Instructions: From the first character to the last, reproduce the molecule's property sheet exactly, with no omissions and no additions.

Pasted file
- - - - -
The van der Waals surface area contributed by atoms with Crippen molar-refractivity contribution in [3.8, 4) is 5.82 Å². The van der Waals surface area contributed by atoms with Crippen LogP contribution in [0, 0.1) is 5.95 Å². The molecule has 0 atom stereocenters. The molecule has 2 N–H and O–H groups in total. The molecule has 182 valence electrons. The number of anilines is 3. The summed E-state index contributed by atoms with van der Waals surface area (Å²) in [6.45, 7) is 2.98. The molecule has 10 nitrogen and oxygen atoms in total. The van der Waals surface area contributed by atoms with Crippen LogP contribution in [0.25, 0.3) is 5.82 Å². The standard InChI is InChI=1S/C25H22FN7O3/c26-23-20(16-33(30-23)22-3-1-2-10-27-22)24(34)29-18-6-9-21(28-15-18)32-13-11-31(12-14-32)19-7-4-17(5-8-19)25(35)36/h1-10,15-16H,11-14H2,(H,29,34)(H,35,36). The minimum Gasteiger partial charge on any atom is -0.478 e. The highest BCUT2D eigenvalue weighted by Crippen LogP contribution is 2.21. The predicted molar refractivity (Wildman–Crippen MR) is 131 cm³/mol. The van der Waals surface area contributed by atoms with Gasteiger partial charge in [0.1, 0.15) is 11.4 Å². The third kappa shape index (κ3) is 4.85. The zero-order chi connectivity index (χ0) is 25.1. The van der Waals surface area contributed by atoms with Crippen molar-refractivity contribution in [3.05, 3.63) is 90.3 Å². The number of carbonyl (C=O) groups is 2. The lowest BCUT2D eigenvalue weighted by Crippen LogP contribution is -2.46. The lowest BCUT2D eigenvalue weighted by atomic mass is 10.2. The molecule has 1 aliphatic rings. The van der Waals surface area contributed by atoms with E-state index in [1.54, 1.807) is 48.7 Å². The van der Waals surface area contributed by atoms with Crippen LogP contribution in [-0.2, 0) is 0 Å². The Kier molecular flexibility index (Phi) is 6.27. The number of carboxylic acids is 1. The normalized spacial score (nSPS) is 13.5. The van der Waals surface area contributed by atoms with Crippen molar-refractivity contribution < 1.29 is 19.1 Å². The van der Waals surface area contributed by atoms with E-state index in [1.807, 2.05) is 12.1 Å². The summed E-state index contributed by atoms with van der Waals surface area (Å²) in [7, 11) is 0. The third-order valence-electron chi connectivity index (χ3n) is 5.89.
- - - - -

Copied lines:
The van der Waals surface area contributed by atoms with Crippen molar-refractivity contribution in [3.8, 4) is 5.82 Å². The van der Waals surface area contributed by atoms with Crippen LogP contribution in [0, 0.1) is 5.95 Å². The molecule has 0 atom stereocenters. The molecule has 2 N–H and O–H groups in total. The molecule has 182 valence electrons. The number of anilines is 3. The summed E-state index contributed by atoms with van der Waals surface area (Å²) in [6.45, 7) is 2.98. The molecule has 10 nitrogen and oxygen atoms in total. The van der Waals surface area contributed by atoms with Crippen LogP contribution in [0.25, 0.3) is 5.82 Å². The standard InChI is InChI=1S/C25H22FN7O3/c26-23-20(16-33(30-23)22-3-1-2-10-27-22)24(34)29-18-6-9-21(28-15-18)32-13-11-31(12-14-32)19-7-4-17(5-8-19)25(35)36/h1-10,15-16H,11-14H2,(H,29,34)(H,35,36). The minimum Gasteiger partial charge on any atom is -0.478 e. The highest BCUT2D eigenvalue weighted by Crippen LogP contribution is 2.21. The predicted molar refractivity (Wildman–Crippen MR) is 131 cm³/mol. The van der Waals surface area contributed by atoms with Gasteiger partial charge in [0.1, 0.15) is 11.4 Å². The third kappa shape index (κ3) is 4.85. The zero-order chi connectivity index (χ0) is 25.1. The van der Waals surface area contributed by atoms with Crippen molar-refractivity contribution in [3.05, 3.63) is 90.3 Å². The number of carbonyl (C=O) groups is 2. The lowest BCUT2D eigenvalue weighted by Crippen LogP contribution is -2.46. The lowest BCUT2D eigenvalue weighted by atomic mass is 10.2. The molecule has 1 aliphatic rings. The van der Waals surface area contributed by atoms with E-state index in [1.54, 1.807) is 48.7 Å². The van der Waals surface area contributed by atoms with Crippen LogP contribution in [-0.2, 0) is 0 Å². The Kier molecular flexibility index (Phi) is 6.27. The number of carboxylic acids is 1. The normalized spacial score (nSPS) is 13.5. The van der Waals surface area contributed by atoms with Crippen molar-refractivity contribution < 1.29 is 19.1 Å². The van der Waals surface area contributed by atoms with E-state index in [1.807, 2.05) is 12.1 Å². The summed E-state index contributed by atoms with van der Waals surface area (Å²) in [7, 11) is 0. The third-order valence-electron chi connectivity index (χ3n) is 5.89.